What Do Our Findings Mean?

How do we interpret the fact that those who have masturbated to orgasm are more likely to orgasm in partnered sex with men or women, regardless of whether the context is casual or a relationship? One interpretation is consistent with our original hypothesis—that masturbation provides practice that gives women information they can share with their partners, and in this way it indirectly facilitates orgasm. The problem with this interpretation is that neither of our other measures of masturbation—from how early an age has the woman masturbated, or how often she masturbates—showed significant effects on orgasm in any context, regardless of what controls we moved in or out of the model. Unless we looked at having masturbated to orgasm, masturbation was not predictive of partnered orgasm. One could try to salvage our “practice hypothesis” by saying that practice only works to facilitate partnered orgasm if you had success at orgasm in masturbation, but one would think that such success would relate to how many years one has been masturbating and how frequently one does so.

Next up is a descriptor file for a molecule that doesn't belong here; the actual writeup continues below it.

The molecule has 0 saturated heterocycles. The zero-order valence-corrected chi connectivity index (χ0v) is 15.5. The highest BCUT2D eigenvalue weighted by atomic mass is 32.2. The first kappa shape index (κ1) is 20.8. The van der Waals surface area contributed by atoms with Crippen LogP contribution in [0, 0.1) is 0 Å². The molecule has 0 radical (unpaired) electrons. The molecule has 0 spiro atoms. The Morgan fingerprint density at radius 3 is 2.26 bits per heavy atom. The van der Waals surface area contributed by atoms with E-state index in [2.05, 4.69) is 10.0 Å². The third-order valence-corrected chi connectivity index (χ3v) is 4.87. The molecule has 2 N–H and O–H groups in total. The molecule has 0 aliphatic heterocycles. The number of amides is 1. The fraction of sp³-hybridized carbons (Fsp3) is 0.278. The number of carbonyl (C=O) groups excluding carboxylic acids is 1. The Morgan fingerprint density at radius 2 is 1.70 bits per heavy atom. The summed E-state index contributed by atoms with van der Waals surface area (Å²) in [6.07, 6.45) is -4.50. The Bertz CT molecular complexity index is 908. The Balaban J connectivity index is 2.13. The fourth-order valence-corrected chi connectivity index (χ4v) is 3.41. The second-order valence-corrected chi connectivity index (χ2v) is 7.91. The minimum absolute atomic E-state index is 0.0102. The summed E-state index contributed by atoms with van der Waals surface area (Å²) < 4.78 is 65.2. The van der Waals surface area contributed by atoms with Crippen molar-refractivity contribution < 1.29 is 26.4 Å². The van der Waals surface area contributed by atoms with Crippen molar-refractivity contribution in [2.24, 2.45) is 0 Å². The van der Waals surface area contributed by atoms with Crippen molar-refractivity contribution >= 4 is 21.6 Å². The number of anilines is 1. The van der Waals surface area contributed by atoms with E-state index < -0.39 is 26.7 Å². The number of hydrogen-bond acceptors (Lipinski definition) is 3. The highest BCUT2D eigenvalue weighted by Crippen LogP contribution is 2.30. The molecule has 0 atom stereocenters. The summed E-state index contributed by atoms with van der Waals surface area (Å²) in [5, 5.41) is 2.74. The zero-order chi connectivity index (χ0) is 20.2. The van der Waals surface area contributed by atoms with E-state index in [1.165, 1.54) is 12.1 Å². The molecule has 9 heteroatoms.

The fact that the masturbation had to entail orgasm to predict orgasm in a partnered context suggests another possible interpretation of our findings. Women differ in how easily they experience orgasm for some unspecified mix of social or biological reasons. We don’t have a measure of these characteristics, so we can think of them as “omitted variables.” Having an easier orgasmic response may cause some women to succeed in having orgasms when they masturbate, and also cause them to be more likely to orgasm in partnered sex as well. In this view, the regression-adjusted associations we found in our analysis between masturbation to orgasm and partnered orgasm are spurious. That is, first doesn’t cause the second, but a common factor, ease of experiencing orgasm, causes both of them. If that is the correct interpretation, past masturbation actually has no effect on partnered orgasm, even though they are correlated.